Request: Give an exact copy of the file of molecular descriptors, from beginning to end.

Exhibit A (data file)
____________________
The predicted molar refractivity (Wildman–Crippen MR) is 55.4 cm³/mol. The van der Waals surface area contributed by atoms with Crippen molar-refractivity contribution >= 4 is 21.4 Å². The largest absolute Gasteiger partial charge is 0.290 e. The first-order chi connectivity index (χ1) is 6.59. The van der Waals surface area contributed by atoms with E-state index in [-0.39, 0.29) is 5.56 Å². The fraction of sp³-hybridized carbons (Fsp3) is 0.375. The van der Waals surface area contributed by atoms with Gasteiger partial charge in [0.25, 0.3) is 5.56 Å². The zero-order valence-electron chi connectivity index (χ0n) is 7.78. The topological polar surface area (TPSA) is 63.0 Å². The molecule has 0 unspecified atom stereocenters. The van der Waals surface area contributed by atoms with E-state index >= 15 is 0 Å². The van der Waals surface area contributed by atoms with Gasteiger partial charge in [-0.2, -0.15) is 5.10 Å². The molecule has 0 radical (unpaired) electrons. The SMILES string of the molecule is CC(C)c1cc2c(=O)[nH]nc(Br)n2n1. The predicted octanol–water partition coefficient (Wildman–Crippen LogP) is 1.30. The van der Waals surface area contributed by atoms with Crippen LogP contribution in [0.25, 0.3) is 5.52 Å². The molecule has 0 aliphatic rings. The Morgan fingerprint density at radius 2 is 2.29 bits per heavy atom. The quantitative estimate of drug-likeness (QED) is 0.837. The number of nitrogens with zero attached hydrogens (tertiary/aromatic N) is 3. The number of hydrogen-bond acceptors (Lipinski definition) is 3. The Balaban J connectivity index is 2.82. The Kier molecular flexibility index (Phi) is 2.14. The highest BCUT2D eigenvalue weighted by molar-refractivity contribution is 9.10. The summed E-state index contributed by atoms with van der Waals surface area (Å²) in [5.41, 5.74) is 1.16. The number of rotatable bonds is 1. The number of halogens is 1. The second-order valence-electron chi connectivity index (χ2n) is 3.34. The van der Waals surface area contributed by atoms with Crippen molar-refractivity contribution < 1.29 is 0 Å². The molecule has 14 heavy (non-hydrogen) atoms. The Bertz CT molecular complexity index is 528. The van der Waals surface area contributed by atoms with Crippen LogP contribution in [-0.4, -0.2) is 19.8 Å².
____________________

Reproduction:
The predicted molar refractivity (Wildman–Crippen MR) is 55.4 cm³/mol. The van der Waals surface area contributed by atoms with Crippen molar-refractivity contribution >= 4 is 21.4 Å². The largest absolute Gasteiger partial charge is 0.290 e. The first-order chi connectivity index (χ1) is 6.59. The van der Waals surface area contributed by atoms with E-state index in [-0.39, 0.29) is 5.56 Å². The fraction of sp³-hybridized carbons (Fsp3) is 0.375. The van der Waals surface area contributed by atoms with Gasteiger partial charge in [0.25, 0.3) is 5.56 Å². The zero-order valence-electron chi connectivity index (χ0n) is 7.78. The topological polar surface area (TPSA) is 63.0 Å². The molecule has 0 unspecified atom stereocenters. The van der Waals surface area contributed by atoms with E-state index >= 15 is 0 Å². The van der Waals surface area contributed by atoms with Gasteiger partial charge in [-0.2, -0.15) is 5.10 Å². The molecule has 0 radical (unpaired) electrons. The SMILES string of the molecule is CC(C)c1cc2c(=O)[nH]nc(Br)n2n1. The predicted octanol–water partition coefficient (Wildman–Crippen LogP) is 1.30. The van der Waals surface area contributed by atoms with Crippen LogP contribution in [0.25, 0.3) is 5.52 Å². The molecule has 0 aliphatic rings. The Morgan fingerprint density at radius 2 is 2.29 bits per heavy atom. The quantitative estimate of drug-likeness (QED) is 0.837. The number of nitrogens with zero attached hydrogens (tertiary/aromatic N) is 3. The number of hydrogen-bond acceptors (Lipinski definition) is 3. The Balaban J connectivity index is 2.82. The Kier molecular flexibility index (Phi) is 2.14. The highest BCUT2D eigenvalue weighted by molar-refractivity contribution is 9.10. The summed E-state index contributed by atoms with van der Waals surface area (Å²) in [5.41, 5.74) is 1.16. The number of rotatable bonds is 1. The number of halogens is 1. The second-order valence-electron chi connectivity index (χ2n) is 3.34. The van der Waals surface area contributed by atoms with Crippen molar-refractivity contribution < 1.29 is 0 Å². The molecule has 14 heavy (non-hydrogen) atoms. The Bertz CT molecular complexity index is 528. The van der Waals surface area contributed by atoms with Crippen LogP contribution in [-0.4, -0.2) is 19.8 Å².